Article

A multi-modal parcellation of human cerebral cortex

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Abstract

Understanding the amazingly complex human cerebral cortex requires a map (or parcellation) of its major subdivisions, known as cortical areas. Making an accurate areal map has been a century-old objective in neuroscience. Using multi-modal magnetic resonance images from the Human Connectome Project (HCP) and an objective semi-automated neuroanatomical approach, we delineated 180 areas per hemisphere bounded by sharp changes in cortical architecture, function, connectivity, and/or topography in a precisely aligned group average of 210 healthy young adults. We characterized 97 new areas and 83 areas previously reported using post-mortem microscopy or other specialized study-specific approaches. To enable automated delineation and identification of these areas in new HCP subjects and in future studies, we trained a machine-learning classifier to recognize the multi-modal ‘fingerprint’ of each cortical area. This classifier detected the presence of 96.6% of the cortical areas in new subjects, replicated the group parcellation, and could correctly locate areas in individuals with atypical parcellations. The freely available parcellation and classifier will enable substantially improved neuroanatomical precision for studies of the structural and functional organization of human cerebral cortex and its variation across individuals and in development, aging, and disease.

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Acknowledgements

We thank the members of the WU-Minn-Ox HCP Consortium for invaluable contributions to data acquisition, analysis, and sharing and E. Reid and S. Danker for assistance with preparing the manuscript. Supported by NIH F30 MH097312 (M.F.G.), ROIMH-60974 (D.C.V.E.), NIH F30 MH099877 (C.D.H.), the Human Connectome Project grant (1U54MH091657) from the 16 NIH Institutes and Centers that support the NIH Blueprint for Neuroscience Research, and the Wellcome Trust Strategic Award 098369/Z/12/Z (S.M.S., J.A., C.F.B., M.J.).

Author information

Author notes

    • Timothy S. Coalson
    • , Emma C. Robinson
    •  & Carl D. Hacker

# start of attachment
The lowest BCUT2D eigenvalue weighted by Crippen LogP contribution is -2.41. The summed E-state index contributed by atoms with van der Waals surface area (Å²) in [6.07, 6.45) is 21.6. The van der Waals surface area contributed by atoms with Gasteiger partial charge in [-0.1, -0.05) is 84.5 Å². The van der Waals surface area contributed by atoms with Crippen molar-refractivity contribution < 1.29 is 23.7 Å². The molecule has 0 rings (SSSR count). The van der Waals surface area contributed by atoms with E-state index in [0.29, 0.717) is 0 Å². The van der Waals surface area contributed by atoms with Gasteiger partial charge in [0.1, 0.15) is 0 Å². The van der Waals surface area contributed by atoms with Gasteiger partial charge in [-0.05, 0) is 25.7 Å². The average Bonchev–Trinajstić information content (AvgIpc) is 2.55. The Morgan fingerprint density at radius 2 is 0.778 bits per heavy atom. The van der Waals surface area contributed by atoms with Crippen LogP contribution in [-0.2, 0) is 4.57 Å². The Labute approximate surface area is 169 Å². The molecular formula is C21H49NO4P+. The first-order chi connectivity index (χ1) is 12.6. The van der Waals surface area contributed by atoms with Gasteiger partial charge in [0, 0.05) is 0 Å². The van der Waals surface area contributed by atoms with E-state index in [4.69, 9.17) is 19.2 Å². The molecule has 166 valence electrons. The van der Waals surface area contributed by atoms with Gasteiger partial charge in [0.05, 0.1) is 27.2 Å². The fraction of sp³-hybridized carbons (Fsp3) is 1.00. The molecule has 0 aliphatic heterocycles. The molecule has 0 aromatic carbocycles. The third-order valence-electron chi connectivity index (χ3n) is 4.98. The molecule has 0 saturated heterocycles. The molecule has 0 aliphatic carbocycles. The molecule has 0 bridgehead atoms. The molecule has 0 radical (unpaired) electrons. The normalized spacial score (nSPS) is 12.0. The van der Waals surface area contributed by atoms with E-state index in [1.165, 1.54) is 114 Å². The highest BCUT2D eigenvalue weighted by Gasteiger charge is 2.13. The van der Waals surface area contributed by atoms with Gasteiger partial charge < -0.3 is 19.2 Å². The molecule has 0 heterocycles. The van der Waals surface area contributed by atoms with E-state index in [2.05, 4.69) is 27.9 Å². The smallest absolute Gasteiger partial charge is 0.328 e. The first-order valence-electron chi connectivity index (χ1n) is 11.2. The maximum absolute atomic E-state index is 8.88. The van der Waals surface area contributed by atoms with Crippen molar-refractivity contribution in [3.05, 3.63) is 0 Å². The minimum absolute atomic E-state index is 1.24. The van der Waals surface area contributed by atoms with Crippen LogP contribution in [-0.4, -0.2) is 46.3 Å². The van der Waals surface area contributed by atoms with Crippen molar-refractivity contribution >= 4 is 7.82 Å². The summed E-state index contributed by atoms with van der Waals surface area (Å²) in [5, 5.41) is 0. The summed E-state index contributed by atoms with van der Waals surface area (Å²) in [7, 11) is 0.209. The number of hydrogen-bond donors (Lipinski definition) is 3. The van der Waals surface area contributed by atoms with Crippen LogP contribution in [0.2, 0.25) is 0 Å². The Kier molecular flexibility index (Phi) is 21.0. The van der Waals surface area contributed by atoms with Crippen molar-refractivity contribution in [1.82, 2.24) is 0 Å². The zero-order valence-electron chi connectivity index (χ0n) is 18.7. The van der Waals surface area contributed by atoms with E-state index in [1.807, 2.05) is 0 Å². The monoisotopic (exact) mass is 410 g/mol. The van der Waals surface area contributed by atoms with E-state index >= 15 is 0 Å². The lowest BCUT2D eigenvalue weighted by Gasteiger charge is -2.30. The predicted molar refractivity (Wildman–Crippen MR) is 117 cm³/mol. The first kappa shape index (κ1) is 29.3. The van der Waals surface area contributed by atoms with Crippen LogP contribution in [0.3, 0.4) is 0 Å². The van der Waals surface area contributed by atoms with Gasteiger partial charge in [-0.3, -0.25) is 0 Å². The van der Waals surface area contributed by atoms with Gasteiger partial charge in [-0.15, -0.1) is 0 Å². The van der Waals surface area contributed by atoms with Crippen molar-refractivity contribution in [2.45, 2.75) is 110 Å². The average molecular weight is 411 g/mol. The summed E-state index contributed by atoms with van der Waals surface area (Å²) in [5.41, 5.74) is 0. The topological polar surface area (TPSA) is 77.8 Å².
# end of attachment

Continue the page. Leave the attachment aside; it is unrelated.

These authors contributed equally to this work.

Affiliations

  1. Department of Neuroscience, Washington University Medical School, Saint Louis, Missouri 63110, USA

    • Matthew F. Glasser
    • , Timothy S. Coalson
    • , John Harwell
    •  & David C. Van Essen
  2. FMRIB Centre, Nuffield Department of Clinical Neurosciences, John Radcliffe Hospital, University of Oxford, Oxford OX3 9DU, UK

    • Emma C. Robinson
    • , Jesper Andersson
    • , Mark Jenkinson
    •  & Stephen M. Smith
  3. Department of Computing, Imperial College, London SW7 2AZ, UK

    • Emma C. Robinson
  4. Department of Biomedical Engineering, Washington University, Saint Louis, Missouri 63110, USA

    • Carl D. Hacker
  5. Center for Magnetic Resonance Research (CMRR), University of Minnesota, Minneapolis, Minnesota 55455, USA

    • Essa Yacoub
    •  & Kamil Ugurbil
  6. Donders Institute for Brain, Cognition and Behavior, Radboud University, Nijmegen 6525 EN, The Netherlands

    • Christian F. Beckmann
  7. Department of Cognitive Neuroscience, Radboud University Medical Centre Nijmegen, Postbus 9101, Nijmegen 6500 HB, The Netherlands

    • Christian F. Beckmann

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Contributions

M.F.G. and D.C.V.E. designed the study and carried out the analyses. M.F.G., T.S.C., E.C.R., C.D.H., J.H., E.Y., K.U., J.A., C.F.B., M.J., and S.M.S. contributed novel methods. M.F.G., T.S.C., E.C.R., C.D.H., E.Y., J.A., C.F.B., M.J., S.M.S., and D.C.V.E. wrote the paper.

Competing interests

The authors declare no competing financial interests.

Corresponding authors

Correspondence to Matthew F. Glasser or David C. Van Essen.

Reviewer Information

Nature thanks R. Poldrack, F. Tong and T. Yeo for their contribution to the peer review of this work.

Supplementary information

PDF files

  1. 1.

    Supplementary Methods

    This file explains the experimental methods in detail. This information will be of particular interest for methods oriented neuroimaging scientists interested in exactly what was done and why. It contains 11 Supplementary figures.

  2. 2.

    Supplementary Results and Discussion

    This file contains 12 supplementary figures and supplementary text expanding on the reproducibility of the data used to generate the parcellation, cross validation of parcellation, an exploration of atypical parcellations in individual subjects, a peek inside the areal classifier, and a discussion.

  3. 3.

    Supplementary Neuroanatomical Results

    This file provides a detailed neuroanatomical description of how each border between each pair of cortical areas was delineated and how each area was identified and named. This information will be of particular interest to neuroanatomists. It contains 25 figures and 3 tables.

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